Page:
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While working on Tractics for over a year now, I have 890 emails on corrections, changes, and updates. From those and several phone calls, I get educated:

Note: Vehicle MG fire is less effective. It helps that a Coaxial MG is hooked into the tank gunner’s sight. Lots of ammo on board, but harder to load the weapon due to the interior cramping access to the gun. Germans used MG34 on AFV because the barrel could be removed from behind the gun. Can’t on an MG42. Loading and changing barrels both more difficult. USA M4 bow MG gunner didn’t have a gun-sight but had to fire using the tracers to control aim. On the coax, they get the benefit of using the gun sights, so although an LMG, you use the MMG range just like a tripod MG34. But the ammunition load is that of an LMG. A single belt or a drum magazine. The maximum would be an ammo box with about three linked belts in it. The loader loaded the weapon and cleared jams. He also has to load the main gun and move ammunition from bins to ready racks.
You also can’t see much in a tank, although this varied by tanks. I understand the German Panzers were weak in this, with the gunner in a Panther, for example, only able to see through his gun-sight. In an infantry machinegun crew, you have a dedicated loader, the gunner, a spotter (not always), and usually added ammunition bearers. About a full squad in reality compared to our gamer’s cut down crews. My US Army model crews are full strength but not in any other army. Reduced RoF for no dedicated loader and difficulty in loading plus restricted ready ammunition. MMG range for a fixed mount zeroed to the gun-sight (again, not all tanks but here the Germans had a built-in ranging sight in their gun-sights,) so greater accuracy equals greater range.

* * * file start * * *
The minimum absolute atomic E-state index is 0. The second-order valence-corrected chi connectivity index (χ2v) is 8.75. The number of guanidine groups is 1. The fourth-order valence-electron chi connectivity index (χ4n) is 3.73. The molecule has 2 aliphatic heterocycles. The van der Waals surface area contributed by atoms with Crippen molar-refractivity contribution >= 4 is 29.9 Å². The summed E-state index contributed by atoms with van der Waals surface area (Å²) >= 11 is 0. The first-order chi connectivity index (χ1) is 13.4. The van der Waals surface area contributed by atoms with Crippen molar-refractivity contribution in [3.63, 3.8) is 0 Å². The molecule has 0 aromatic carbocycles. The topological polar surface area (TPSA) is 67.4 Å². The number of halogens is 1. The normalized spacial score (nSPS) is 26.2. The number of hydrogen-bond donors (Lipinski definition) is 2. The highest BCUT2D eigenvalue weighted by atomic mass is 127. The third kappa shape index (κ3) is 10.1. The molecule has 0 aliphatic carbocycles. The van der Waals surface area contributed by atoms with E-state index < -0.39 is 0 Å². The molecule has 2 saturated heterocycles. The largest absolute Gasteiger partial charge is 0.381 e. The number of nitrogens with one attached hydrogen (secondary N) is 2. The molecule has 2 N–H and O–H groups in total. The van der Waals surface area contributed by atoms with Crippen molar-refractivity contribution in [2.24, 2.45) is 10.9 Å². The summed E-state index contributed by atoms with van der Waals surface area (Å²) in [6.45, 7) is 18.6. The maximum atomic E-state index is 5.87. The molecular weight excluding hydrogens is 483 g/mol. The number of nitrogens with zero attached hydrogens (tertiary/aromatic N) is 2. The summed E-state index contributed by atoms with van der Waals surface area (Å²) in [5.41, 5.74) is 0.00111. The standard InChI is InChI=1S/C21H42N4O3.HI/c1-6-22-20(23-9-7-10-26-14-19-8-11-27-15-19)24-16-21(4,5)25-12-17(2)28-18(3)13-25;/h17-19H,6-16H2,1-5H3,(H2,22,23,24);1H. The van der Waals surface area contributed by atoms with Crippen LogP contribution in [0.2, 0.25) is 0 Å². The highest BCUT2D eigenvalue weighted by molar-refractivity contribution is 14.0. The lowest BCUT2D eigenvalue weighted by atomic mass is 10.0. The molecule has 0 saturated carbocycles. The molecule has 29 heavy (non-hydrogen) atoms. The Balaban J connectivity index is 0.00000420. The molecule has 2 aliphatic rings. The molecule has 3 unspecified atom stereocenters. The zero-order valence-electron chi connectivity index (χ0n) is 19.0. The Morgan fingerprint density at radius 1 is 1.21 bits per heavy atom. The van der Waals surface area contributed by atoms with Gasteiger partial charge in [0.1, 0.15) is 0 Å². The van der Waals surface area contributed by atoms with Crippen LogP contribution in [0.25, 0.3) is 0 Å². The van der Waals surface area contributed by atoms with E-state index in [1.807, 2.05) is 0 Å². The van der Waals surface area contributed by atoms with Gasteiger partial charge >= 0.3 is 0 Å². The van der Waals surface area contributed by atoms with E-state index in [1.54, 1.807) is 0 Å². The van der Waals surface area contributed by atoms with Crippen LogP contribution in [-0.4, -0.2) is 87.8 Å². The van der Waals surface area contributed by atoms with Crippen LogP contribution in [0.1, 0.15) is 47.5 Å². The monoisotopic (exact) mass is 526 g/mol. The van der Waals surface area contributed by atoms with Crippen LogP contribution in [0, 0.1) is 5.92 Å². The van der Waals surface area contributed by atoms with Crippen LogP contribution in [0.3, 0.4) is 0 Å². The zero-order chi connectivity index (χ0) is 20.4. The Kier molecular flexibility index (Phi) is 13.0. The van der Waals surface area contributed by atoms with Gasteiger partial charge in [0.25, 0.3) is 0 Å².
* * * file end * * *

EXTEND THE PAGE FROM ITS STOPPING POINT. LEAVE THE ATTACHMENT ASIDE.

PS We are making progress on Tractics. I had hoped to have it ready to sell by the end of March, and here it is, March 31. Per my last blog post, we are working on the new vehicles that we have added. We are up to 226 (original Tractics had 95). So there's proofreading on those. Plus, having a printed proof book to get and comb through. So often, one cannot see a typo until it's in print. Fortunately, it's much easier and less expensive to get a perfect proof copy now.

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